Challenge: My favorite quote of all time is Alan Kay: ‘In order to predict the future, you have to invent it.’ I am all about inventing the future. Decide what you want the future to be and make it happen. Because you can. Write about your future now.
How can I writer about the future when I'm all caught up in the nostalgia of game companies? That's what happens when you procrastinate and write two posts in one day.
Again: Dream + Draw, Draw, Draw = Artist (Maybe).
But I'll stop being snarky, continue the last post a bit, and be a little more specific.
The a-ha moment that started me in my current direction was another Dad trip. A few years ago, I was again floundering around and in-between jobs and trying to decide where I wanted to go. I happened to see online that Brom was going to be giving a talk at Raven Software up in Madison, Wi. Brom used to work with my dad at TSR, and he was (is) one of my favorite artists. Partly because I had a crush on him when I was a little kid (he's cute) but mostly because I loved his art. It was different, and darker, and it resonated. So I emailed my dad and he and I and Jeff Easley took a road trip to Raven for Brom's talk.
Somewhere in the middle, I texted Dox (then boyfriend, now husband): Be prepared: Crisis impending. I felt like I was having some sort of mid-life crisis. Why had I left the game industry? Why hadn't I pursued this? I wanted to be an artist -- if I hadn't left the industry, maybe I could have. Why did I walk away from it?
I went home and cried, and freaked Dox out, and reevaluated, and sent a message of inquiry to someone I'd previously worked with at FASA who now worked at Raven -- and it came to naught. I got a freelance design job that I liked, and moved forward, and vowed to draw more and that was it. it wan't until I got settled happily at my current job and was able to focus on something other than finding a job that I really started to think about it.
So here I am, trying to learn. Like I've said before, I'm unclear on the future. I still dream about the game industry sometimes. I remember getting Photoshop lessons from Steve Scott, who now works on Halo, and it was incredible (thank you Steve!). Eventually I'd like to be getting that kind of guidance again in illustration -- but I think I'll be able to get that through taking classes and meeting people in the industry.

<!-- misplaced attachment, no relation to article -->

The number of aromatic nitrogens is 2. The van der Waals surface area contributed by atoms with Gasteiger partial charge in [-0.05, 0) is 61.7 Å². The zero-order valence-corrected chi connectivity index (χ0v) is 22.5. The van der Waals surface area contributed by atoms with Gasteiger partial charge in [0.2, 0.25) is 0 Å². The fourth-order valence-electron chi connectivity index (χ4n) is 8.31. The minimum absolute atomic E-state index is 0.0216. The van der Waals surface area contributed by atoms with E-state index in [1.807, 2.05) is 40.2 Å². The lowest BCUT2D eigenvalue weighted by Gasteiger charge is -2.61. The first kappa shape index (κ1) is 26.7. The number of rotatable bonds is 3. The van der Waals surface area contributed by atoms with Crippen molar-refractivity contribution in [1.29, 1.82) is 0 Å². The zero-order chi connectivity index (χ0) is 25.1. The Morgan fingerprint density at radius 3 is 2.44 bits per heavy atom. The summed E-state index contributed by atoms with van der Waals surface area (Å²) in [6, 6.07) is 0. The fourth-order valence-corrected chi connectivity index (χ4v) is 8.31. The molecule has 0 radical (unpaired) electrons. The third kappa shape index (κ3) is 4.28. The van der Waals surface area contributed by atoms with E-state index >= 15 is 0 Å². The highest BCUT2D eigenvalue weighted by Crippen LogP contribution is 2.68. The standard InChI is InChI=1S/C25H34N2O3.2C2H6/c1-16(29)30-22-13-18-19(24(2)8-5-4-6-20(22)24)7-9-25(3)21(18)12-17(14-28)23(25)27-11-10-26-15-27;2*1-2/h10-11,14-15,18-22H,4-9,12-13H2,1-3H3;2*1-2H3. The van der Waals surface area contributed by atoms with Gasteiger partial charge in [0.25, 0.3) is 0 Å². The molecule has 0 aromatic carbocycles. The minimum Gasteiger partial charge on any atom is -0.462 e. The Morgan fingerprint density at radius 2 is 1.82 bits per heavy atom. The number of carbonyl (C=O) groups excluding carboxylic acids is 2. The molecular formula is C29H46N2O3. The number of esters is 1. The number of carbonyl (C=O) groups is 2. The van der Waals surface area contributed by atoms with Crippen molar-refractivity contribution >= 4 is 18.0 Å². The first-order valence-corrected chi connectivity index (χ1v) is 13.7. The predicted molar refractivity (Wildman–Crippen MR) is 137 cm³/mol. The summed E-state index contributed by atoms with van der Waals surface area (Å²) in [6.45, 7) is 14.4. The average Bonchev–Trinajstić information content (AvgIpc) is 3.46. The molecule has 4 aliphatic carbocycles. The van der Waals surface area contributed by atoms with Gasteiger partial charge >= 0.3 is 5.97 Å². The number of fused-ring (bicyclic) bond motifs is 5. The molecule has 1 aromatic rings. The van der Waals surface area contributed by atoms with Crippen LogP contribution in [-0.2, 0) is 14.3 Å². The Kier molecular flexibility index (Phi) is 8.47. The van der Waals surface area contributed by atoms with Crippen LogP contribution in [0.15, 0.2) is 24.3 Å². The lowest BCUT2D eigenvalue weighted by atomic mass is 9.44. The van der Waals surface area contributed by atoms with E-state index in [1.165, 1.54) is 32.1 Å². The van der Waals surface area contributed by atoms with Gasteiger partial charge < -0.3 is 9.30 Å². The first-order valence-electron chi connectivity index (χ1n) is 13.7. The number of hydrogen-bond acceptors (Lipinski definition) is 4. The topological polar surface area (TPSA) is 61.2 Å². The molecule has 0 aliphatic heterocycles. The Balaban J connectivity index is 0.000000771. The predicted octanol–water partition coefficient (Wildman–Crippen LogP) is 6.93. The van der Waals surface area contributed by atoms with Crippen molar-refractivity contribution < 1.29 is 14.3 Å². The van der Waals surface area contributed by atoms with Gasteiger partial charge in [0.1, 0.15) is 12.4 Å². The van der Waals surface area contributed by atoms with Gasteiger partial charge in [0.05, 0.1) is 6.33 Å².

Plus, there are incredibly talented people where I work now that I get a lot of guidance from, so I don't know that it's so different. Today at work, we had a 'Lunch, Learn and Inspire' with Sharon Reese Dalenberg, the President and CEO of CTL Global, one of our client companies. She was one of the most incredible and inspiring people I've ever met. She shared her life story with us, specifically to impart the lessons she's learned in a long career that started in the 50's and included a lot of equal rights advocacy for both women and minorities. Her overall message: stay true to your values and yourself, find your balance, and don't pay too much attention to the numbers. It may not sound like much in my retelling, but trust me, it was amazing.
All I know right now is that i just want to learn. I'm still figuring out my future, and I'm okay with that. I'm happy where I am now, I feel like I'm being true to myself -- and when I decide that I want something different, I'm confident that I will be able to invent it. So mote it be.